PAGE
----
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Morphological evidence that pentagastrin regulates secretion in the human parotid gland.

Abstract

Salivary secretion is principally regulated by autonomic nerves. However, recent evidence from in vivo animal experiments suggests that gastrointestinal peptide hormones can also influence saliva production. The aim of the present study was to define the secretagogue activity of the gastrin-analogue pentagastrin in human salivary glands. For this purpose, parotid tissues were exposed to pentagastrin in vitro. Morphological techniques were used to evaluate modifications to serous acinar cells associated with secretion. Using a variant of the osmium maceration method, high resolution scanning electron microscopy allowed assessment of the morphology of the cytoplasmic aspect of the plasmalemma to demonstrate secretory activity. To quantify responses to pentagastrin, we recorded morphometric data on microvilli, microbuds, and protrusions. Dose-dependent morphological changes were observed, whereas protein concentration increased in the incubate. The use of selective receptor antagonists showed pentagastrin to act principally via cholecystokinin-A receptors. The morphological responses observed following exposure to pentagastrin differed from those elicited following exposure to the pan-muscarinic agonist carbachol. This study provides the first demonstration of a direct secretory action of gastrointestinal peptides on salivary glands in humans.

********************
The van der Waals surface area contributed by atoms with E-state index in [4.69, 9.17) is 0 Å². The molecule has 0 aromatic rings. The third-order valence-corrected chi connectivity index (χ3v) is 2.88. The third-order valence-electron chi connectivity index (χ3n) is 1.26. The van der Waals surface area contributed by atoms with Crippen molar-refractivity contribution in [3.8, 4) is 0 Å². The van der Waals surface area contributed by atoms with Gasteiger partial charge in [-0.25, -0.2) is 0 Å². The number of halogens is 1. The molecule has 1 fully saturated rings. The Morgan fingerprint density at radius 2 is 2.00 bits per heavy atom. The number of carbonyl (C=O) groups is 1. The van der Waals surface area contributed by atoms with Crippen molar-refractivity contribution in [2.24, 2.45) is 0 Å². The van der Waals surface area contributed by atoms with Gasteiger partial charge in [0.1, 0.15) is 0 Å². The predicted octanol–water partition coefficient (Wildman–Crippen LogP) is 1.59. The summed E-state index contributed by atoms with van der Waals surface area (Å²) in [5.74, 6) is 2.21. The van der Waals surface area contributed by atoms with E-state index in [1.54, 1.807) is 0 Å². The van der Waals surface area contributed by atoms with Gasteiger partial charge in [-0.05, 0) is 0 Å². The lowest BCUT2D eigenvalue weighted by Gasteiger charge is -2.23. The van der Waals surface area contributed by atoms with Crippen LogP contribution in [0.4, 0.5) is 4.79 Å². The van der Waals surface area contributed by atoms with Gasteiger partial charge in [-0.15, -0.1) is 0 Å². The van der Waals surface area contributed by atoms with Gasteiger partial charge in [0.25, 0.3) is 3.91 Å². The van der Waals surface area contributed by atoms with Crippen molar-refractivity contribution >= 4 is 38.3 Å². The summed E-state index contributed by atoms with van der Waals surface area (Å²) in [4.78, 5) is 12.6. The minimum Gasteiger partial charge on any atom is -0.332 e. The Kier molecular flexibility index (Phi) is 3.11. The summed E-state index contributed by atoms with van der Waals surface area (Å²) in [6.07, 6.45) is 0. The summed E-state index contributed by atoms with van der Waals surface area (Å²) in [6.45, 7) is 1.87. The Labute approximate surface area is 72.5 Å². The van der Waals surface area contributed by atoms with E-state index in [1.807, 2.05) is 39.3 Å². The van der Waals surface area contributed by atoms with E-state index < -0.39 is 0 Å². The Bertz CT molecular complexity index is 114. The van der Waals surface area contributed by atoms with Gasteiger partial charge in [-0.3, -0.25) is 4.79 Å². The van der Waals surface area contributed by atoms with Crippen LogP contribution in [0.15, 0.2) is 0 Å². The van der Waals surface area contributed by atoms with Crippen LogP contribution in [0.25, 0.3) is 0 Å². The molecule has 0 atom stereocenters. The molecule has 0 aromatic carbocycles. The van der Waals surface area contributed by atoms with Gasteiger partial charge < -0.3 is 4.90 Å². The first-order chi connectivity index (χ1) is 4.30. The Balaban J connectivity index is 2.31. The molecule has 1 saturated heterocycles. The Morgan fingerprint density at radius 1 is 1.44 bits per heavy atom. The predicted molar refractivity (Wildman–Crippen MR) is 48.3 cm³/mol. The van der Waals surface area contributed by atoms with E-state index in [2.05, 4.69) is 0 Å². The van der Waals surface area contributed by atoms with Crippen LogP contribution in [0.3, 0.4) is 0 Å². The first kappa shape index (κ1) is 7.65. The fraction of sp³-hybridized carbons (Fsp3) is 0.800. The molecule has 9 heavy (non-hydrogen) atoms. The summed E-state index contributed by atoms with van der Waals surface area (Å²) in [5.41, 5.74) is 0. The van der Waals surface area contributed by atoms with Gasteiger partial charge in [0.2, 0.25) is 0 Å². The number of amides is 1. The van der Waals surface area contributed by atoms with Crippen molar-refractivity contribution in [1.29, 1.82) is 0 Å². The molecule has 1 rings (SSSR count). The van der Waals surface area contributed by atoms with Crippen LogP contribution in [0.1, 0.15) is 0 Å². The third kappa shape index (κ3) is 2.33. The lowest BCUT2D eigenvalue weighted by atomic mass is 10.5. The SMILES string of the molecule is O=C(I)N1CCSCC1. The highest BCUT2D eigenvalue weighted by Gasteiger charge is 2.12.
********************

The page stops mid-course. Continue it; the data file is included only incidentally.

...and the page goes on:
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  • Publisher Full Text
  • Authors

    Loy F, Diana M, Isola R, Solinas P, Isola M, Conti G, Lantini MS, Cossu M, Riva A, Ekström J

    Institution

    Department of Cytomorphology, University of Cagliari, Cagliari, Italy. floy@unica.it

    Source

    Journal of anatomy 220:5 2012 May pg 447-53

    MeSH

    Acinar Cells
    Gastrointestinal Agents
    Hormone Antagonists
    Humans
    Microscopy, Electron
    Microvilli
    Parotid Gland
    Pentagastrin
    Proglumide

    Pub Type(s)

    Journal Article
    Research Support, Non-U.S. Gov't

    Language

    eng

    PubMed ID

    22414238